Editors (and not just photo editors, but the main editors) have significant influence in determining what kinds of pictures are made because they have a significant influence on what kinds of pictures are published. And the dirty little secret of photojournalism is that all photographers, particularly young and ambitious ones, learn quickly what editors want. All photographers want their pictures published and they, either through experience or by watching the work of others, quickly absorb and understand what kinds of pictures a certain editor is looking for and prefers to run.
No where is this ugly reality more true than at wire agencies. Having watched the mind numbing repetitiveness of images being produced by local Palestinian, Afghani, and Kashmiri wire news photographers, I could not help but understand that they are simply taking orders from the desk editors, who are in turn, simply taking orders from their client publications. Wire photographers only shoot what sells, and what sells is what the editors are buying. The machinery of mass produced conflict imagery is little examined or understood, while the fantasy of the ‘independent’ photojournalist ‘exploring’ and ‘discovering’ the world carefully managed and sold.
And even major news magazines do this, as I have learned from direct experience. Editors will in fact even call their photographers and tell them what kinds of images they want. The same has been confirmed to me by a few other photojournalists working for major American news magazines – that editors will tell them what they want in the image, in particular, the kind of ‘mood’ and ‘atmosphere’ they are looking for.
This has happened to me on at least 2 occasions while working for two different American weekly news magazines. The editors, disappointed that my images from one of Pakistan’s frontier cities, were not ‘appropriate’ insisted that I had to produce images with a greater atmosphere of ‘menace’ and ‘threat’! When I failed to do so, they simply went to their archives and used the work of another photographer because it fitted the ‘atmosphere’ they were trying to create more than my work did.
On another occasion and with a different weekly news magazine I had an editor explicitly ask me if I could confirm that the people in the region of Mohmand, (FATA) Pakistan that I had photographed were ‘Al-Qaeda and/or Taliban supporters’ because that would be the only way she could actually consider running the work. When I refused to ‘confirm’ this, the work was shelved.
Photographers learn quickly what will publish and what will not.
Zachary Canepari, an otherwise fine and talented young photographer, has recently been shooting a lot of assignments for the New York Times newspaper. I find it impossible to believe that he was not aware of the kinds of images and the mood that the editors were looking for.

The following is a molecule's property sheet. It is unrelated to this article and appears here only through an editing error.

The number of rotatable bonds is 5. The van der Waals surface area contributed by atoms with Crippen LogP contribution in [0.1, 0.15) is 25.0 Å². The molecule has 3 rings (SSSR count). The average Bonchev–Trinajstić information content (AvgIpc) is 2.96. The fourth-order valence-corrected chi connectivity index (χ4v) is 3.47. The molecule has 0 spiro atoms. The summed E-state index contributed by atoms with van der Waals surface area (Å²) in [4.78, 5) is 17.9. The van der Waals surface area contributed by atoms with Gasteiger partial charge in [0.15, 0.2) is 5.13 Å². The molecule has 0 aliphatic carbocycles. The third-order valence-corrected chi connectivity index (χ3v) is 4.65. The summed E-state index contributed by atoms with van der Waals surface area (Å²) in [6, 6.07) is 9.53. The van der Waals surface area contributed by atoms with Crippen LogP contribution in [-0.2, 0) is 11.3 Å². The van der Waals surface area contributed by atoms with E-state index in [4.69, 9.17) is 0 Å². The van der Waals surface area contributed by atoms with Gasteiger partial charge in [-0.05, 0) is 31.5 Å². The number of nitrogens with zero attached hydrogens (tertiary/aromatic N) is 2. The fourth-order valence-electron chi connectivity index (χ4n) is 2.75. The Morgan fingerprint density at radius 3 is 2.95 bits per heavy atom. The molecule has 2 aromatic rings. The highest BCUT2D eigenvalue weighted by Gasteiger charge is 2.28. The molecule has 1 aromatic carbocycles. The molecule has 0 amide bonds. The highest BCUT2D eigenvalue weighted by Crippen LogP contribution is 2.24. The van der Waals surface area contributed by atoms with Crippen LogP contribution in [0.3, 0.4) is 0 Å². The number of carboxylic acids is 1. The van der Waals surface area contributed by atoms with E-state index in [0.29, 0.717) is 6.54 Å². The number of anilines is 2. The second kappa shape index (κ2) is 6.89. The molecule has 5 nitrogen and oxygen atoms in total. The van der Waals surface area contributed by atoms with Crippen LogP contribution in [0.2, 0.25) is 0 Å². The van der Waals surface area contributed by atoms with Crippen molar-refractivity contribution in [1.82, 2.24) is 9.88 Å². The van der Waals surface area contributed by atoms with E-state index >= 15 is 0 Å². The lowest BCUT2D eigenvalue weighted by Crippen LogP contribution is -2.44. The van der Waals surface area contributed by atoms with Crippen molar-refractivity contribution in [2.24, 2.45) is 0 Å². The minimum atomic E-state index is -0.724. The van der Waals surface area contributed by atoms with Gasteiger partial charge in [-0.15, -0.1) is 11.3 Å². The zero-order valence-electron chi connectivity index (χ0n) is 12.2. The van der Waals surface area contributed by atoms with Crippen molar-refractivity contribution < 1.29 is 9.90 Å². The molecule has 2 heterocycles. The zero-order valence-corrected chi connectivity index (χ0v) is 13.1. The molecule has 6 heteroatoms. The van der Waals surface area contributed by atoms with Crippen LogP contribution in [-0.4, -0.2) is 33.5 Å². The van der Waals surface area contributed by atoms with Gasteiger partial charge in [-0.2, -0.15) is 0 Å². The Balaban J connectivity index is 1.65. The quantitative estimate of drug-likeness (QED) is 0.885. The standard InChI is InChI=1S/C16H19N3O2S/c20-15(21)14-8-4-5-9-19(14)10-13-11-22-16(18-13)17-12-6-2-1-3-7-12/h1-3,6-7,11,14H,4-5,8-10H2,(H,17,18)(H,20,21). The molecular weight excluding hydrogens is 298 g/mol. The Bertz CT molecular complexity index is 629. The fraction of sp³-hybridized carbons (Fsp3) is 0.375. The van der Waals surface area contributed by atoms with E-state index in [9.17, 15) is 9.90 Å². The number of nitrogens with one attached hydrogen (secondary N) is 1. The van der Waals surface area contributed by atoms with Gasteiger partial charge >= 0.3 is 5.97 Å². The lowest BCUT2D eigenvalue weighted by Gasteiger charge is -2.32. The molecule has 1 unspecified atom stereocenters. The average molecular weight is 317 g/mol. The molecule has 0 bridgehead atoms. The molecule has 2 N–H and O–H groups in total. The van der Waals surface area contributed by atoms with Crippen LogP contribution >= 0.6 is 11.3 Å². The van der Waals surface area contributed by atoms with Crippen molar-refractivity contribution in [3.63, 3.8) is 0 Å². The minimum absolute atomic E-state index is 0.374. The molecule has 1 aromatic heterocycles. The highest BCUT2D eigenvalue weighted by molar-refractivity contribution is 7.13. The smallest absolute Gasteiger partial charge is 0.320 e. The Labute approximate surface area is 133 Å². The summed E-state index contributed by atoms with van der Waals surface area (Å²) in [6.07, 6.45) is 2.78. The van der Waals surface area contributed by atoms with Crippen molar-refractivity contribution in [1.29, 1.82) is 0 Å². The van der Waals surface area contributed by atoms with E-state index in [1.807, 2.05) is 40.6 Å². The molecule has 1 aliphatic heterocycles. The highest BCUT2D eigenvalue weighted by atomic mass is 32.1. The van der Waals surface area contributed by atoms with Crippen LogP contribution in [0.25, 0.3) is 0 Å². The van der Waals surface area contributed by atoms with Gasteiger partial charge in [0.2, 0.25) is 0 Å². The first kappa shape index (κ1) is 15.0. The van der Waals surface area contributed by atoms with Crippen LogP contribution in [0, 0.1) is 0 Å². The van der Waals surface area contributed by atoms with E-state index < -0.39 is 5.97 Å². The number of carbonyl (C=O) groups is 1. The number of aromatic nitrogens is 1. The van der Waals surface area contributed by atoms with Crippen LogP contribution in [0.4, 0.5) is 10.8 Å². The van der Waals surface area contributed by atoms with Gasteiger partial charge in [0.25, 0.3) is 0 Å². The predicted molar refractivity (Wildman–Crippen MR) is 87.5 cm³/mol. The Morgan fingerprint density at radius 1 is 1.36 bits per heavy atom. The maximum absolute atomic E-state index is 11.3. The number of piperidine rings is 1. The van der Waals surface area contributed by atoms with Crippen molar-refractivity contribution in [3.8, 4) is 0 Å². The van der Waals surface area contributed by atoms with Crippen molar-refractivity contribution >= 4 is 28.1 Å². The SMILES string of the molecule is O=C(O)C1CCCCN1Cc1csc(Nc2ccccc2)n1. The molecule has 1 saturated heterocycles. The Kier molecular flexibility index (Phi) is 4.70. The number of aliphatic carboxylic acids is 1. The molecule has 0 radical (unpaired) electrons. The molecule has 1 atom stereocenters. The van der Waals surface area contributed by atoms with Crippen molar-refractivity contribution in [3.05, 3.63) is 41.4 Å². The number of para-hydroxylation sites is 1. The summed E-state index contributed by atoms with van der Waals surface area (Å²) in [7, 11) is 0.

Organizational cultures influence our behavior within them. We become aware, without even explicitly being told, which behaviors are awarded and which sanctioned. Young photographers shooting for the New York Times, (or other mainstream American newspapers) quickly learn how certain regions of the world need to be depicted and the kinds of images that in fact get published.
It is why we continue to see a the same sorts of pictures being produced from places like Afghanistan and Pakistan that we have been seeing for years; burqa clad women, bearded and demonic looking protestors, maniacal mosque worshippers and fanatical mullahs. And it is why it comes as no surprise that these shallow, embedded and conventional depictions continue to win major awards.
The visual language that a photojournalist employs does not occur in a void but in fact reflects a publication and editorial environment where that language is understood, received and celebrated. Those that speak this language the best are awarded with publication, fame and ‘authority’. This remains a little discussed fact and most all editors in fact distract us from this broader reality by constantly nit picking on minor image manipulation issues. As was recently done when a jury dismissed the work of a Danish photographer for making the sky look a bit too blue!
The outcome of that last non-existent controversy was the photographer declaring that in the future he would only participate in competitions with pictures made in ‘black & white’!
Can there be a better description of the idiocy of these discussions than this one? A competition that will accept the absolutely artificial and manipulated representation of the real world that is b&w photography,is the same one whose jury was ‘angered’ that a photographer had made his sky a bit too blue!
We are truly in the land of morons!
There are serious questions about journalistic integrity and ethics that need to be asked. From the kind of language that is used in reporting, to the means by which news is in fact actually gathered to how suceptible to power it has become. These are questions at the heart of the crisis that inflicts American journalism today. However, useless discussions about the extent of Photoshop manipulation or ‘set up’ images seem rather besides the point and nothing more than the grand standing of photo editors who realize that these trivialities are pretty much all that is left for them to pontificate on as the broader decisions about content and context have been taken away and handed to MBAs and advertising executives!